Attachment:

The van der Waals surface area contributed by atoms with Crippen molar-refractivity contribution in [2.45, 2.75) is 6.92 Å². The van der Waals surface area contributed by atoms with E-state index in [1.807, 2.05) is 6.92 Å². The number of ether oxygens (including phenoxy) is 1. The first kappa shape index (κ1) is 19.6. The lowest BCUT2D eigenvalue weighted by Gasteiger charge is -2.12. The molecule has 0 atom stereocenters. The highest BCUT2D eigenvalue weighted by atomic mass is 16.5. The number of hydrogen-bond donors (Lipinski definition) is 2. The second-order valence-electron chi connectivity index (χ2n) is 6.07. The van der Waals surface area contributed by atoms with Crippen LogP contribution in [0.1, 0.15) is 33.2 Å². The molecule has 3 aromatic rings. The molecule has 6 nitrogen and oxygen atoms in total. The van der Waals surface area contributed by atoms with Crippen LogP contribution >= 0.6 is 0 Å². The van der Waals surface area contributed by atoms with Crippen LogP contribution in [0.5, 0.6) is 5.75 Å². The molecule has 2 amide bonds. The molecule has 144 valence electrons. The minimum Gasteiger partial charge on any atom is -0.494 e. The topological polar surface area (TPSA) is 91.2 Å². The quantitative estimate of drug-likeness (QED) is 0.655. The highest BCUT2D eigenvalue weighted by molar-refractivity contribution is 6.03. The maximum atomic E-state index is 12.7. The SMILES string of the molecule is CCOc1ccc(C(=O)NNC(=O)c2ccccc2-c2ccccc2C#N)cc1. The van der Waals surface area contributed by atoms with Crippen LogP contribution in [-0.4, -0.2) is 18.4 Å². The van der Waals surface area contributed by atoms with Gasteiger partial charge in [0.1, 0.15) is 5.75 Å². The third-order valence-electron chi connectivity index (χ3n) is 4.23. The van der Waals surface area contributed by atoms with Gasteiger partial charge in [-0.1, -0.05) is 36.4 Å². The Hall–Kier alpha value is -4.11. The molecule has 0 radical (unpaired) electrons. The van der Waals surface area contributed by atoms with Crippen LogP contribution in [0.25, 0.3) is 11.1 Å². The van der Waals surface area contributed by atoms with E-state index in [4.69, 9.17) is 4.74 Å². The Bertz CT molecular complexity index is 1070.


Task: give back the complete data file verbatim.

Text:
The van der Waals surface area contributed by atoms with Crippen molar-refractivity contribution in [2.45, 2.75) is 6.92 Å². The van der Waals surface area contributed by atoms with E-state index in [1.807, 2.05) is 6.92 Å². The number of ether oxygens (including phenoxy) is 1. The first kappa shape index (κ1) is 19.6. The lowest BCUT2D eigenvalue weighted by Gasteiger charge is -2.12. The molecule has 0 atom stereocenters. The highest BCUT2D eigenvalue weighted by atomic mass is 16.5. The number of hydrogen-bond donors (Lipinski definition) is 2. The second-order valence-electron chi connectivity index (χ2n) is 6.07. The van der Waals surface area contributed by atoms with Crippen LogP contribution in [0.1, 0.15) is 33.2 Å². The molecule has 3 aromatic rings. The molecule has 6 nitrogen and oxygen atoms in total. The van der Waals surface area contributed by atoms with Crippen LogP contribution >= 0.6 is 0 Å². The van der Waals surface area contributed by atoms with Crippen LogP contribution in [0.5, 0.6) is 5.75 Å². The molecule has 2 amide bonds. The molecule has 144 valence electrons. The minimum Gasteiger partial charge on any atom is -0.494 e. The topological polar surface area (TPSA) is 91.2 Å². The quantitative estimate of drug-likeness (QED) is 0.655. The highest BCUT2D eigenvalue weighted by molar-refractivity contribution is 6.03. The maximum atomic E-state index is 12.7. The SMILES string of the molecule is CCOc1ccc(C(=O)NNC(=O)c2ccccc2-c2ccccc2C#N)cc1. The van der Waals surface area contributed by atoms with Crippen LogP contribution in [-0.4, -0.2) is 18.4 Å². The van der Waals surface area contributed by atoms with Gasteiger partial charge in [0.1, 0.15) is 5.75 Å². The third-order valence-electron chi connectivity index (χ3n) is 4.23. The van der Waals surface area contributed by atoms with Gasteiger partial charge in [-0.1, -0.05) is 36.4 Å². The Hall–Kier alpha value is -4.11. The molecule has 0 radical (unpaired) electrons. The van der Waals surface area contributed by atoms with Crippen LogP contribution in [0.25, 0.3) is 11.1 Å². The van der Waals surface area contributed by atoms with E-state index in [4.69, 9.17) is 4.74 Å². The Bertz CT molecular complexity index is 1070.